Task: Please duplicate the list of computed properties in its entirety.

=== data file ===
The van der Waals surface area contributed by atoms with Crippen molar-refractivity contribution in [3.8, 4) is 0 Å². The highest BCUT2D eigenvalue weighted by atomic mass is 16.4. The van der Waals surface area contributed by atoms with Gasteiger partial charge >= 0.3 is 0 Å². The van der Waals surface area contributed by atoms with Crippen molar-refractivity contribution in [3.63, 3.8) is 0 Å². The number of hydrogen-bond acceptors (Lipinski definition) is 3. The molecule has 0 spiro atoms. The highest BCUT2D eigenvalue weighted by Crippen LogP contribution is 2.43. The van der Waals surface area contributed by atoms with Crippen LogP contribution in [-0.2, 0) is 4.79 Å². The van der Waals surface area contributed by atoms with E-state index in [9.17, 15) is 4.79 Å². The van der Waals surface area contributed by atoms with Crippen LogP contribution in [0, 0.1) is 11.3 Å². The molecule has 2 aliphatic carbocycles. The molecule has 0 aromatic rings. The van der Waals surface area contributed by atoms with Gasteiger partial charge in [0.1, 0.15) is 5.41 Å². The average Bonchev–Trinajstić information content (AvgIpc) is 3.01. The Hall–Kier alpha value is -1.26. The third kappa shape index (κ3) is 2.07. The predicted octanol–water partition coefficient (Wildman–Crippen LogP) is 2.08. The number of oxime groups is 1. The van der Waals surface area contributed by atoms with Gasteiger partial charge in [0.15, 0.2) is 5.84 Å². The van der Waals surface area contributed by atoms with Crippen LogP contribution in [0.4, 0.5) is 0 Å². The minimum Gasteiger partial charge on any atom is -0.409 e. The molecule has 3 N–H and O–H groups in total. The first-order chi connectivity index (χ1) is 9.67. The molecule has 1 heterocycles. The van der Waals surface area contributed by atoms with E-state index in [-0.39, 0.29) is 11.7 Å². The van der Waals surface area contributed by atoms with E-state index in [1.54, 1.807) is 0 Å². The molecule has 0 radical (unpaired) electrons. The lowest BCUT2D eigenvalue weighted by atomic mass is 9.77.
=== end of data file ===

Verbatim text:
The van der Waals surface area contributed by atoms with Crippen molar-refractivity contribution in [3.8, 4) is 0 Å². The highest BCUT2D eigenvalue weighted by atomic mass is 16.4. The van der Waals surface area contributed by atoms with Gasteiger partial charge >= 0.3 is 0 Å². The van der Waals surface area contributed by atoms with Crippen molar-refractivity contribution in [3.63, 3.8) is 0 Å². The number of hydrogen-bond acceptors (Lipinski definition) is 3. The molecule has 0 spiro atoms. The highest BCUT2D eigenvalue weighted by Crippen LogP contribution is 2.43. The van der Waals surface area contributed by atoms with Crippen LogP contribution in [-0.2, 0) is 4.79 Å². The van der Waals surface area contributed by atoms with E-state index in [9.17, 15) is 4.79 Å². The van der Waals surface area contributed by atoms with Crippen LogP contribution in [0, 0.1) is 11.3 Å². The molecule has 2 aliphatic carbocycles. The molecule has 0 aromatic rings. The van der Waals surface area contributed by atoms with Gasteiger partial charge in [0.1, 0.15) is 5.41 Å². The average Bonchev–Trinajstić information content (AvgIpc) is 3.01. The Hall–Kier alpha value is -1.26. The third kappa shape index (κ3) is 2.07. The predicted octanol–water partition coefficient (Wildman–Crippen LogP) is 2.08. The number of oxime groups is 1. The van der Waals surface area contributed by atoms with Gasteiger partial charge in [0.15, 0.2) is 5.84 Å². The van der Waals surface area contributed by atoms with Crippen LogP contribution in [0.4, 0.5) is 0 Å². The minimum Gasteiger partial charge on any atom is -0.409 e. The molecule has 3 N–H and O–H groups in total. The first-order chi connectivity index (χ1) is 9.67. The molecule has 1 heterocycles. The van der Waals surface area contributed by atoms with E-state index in [-0.39, 0.29) is 11.7 Å². The van der Waals surface area contributed by atoms with E-state index in [1.54, 1.807) is 0 Å². The molecule has 0 radical (unpaired) electrons. The lowest BCUT2D eigenvalue weighted by atomic mass is 9.77.